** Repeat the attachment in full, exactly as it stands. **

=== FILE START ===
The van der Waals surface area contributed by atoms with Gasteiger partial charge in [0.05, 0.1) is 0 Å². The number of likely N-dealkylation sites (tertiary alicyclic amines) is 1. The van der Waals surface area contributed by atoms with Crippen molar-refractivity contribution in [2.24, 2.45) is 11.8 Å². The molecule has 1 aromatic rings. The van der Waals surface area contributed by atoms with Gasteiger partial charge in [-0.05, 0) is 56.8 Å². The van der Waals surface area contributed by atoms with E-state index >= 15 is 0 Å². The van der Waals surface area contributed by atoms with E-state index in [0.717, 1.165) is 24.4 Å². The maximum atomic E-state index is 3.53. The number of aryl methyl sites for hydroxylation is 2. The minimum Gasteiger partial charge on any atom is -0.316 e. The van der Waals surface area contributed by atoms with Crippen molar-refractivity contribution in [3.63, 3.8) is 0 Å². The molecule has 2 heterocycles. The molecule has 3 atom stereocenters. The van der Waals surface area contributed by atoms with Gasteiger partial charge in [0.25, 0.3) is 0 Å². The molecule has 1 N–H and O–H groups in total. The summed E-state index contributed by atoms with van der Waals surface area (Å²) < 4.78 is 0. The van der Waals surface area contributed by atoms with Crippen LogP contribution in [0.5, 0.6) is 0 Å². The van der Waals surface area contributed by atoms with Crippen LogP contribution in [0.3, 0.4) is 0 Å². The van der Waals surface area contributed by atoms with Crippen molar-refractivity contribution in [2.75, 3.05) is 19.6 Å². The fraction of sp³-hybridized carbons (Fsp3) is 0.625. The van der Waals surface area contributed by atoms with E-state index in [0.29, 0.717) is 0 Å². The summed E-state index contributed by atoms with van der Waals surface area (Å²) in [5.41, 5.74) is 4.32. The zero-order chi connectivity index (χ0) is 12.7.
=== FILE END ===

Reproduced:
The van der Waals surface area contributed by atoms with Gasteiger partial charge in [0.05, 0.1) is 0 Å². The number of likely N-dealkylation sites (tertiary alicyclic amines) is 1. The van der Waals surface area contributed by atoms with Crippen molar-refractivity contribution in [2.24, 2.45) is 11.8 Å². The molecule has 1 aromatic rings. The van der Waals surface area contributed by atoms with Gasteiger partial charge in [-0.05, 0) is 56.8 Å². The van der Waals surface area contributed by atoms with E-state index >= 15 is 0 Å². The van der Waals surface area contributed by atoms with E-state index in [0.717, 1.165) is 24.4 Å². The maximum atomic E-state index is 3.53. The number of aryl methyl sites for hydroxylation is 2. The minimum Gasteiger partial charge on any atom is -0.316 e. The van der Waals surface area contributed by atoms with Crippen molar-refractivity contribution in [3.63, 3.8) is 0 Å². The molecule has 2 heterocycles. The molecule has 3 atom stereocenters. The van der Waals surface area contributed by atoms with Gasteiger partial charge in [0.25, 0.3) is 0 Å². The molecule has 1 N–H and O–H groups in total. The summed E-state index contributed by atoms with van der Waals surface area (Å²) < 4.78 is 0. The van der Waals surface area contributed by atoms with Crippen LogP contribution in [0.5, 0.6) is 0 Å². The van der Waals surface area contributed by atoms with Crippen LogP contribution in [0.3, 0.4) is 0 Å². The van der Waals surface area contributed by atoms with Crippen molar-refractivity contribution in [2.75, 3.05) is 19.6 Å². The fraction of sp³-hybridized carbons (Fsp3) is 0.625. The van der Waals surface area contributed by atoms with E-state index in [0.29, 0.717) is 0 Å². The summed E-state index contributed by atoms with van der Waals surface area (Å²) in [5.41, 5.74) is 4.32. The zero-order chi connectivity index (χ0) is 12.7.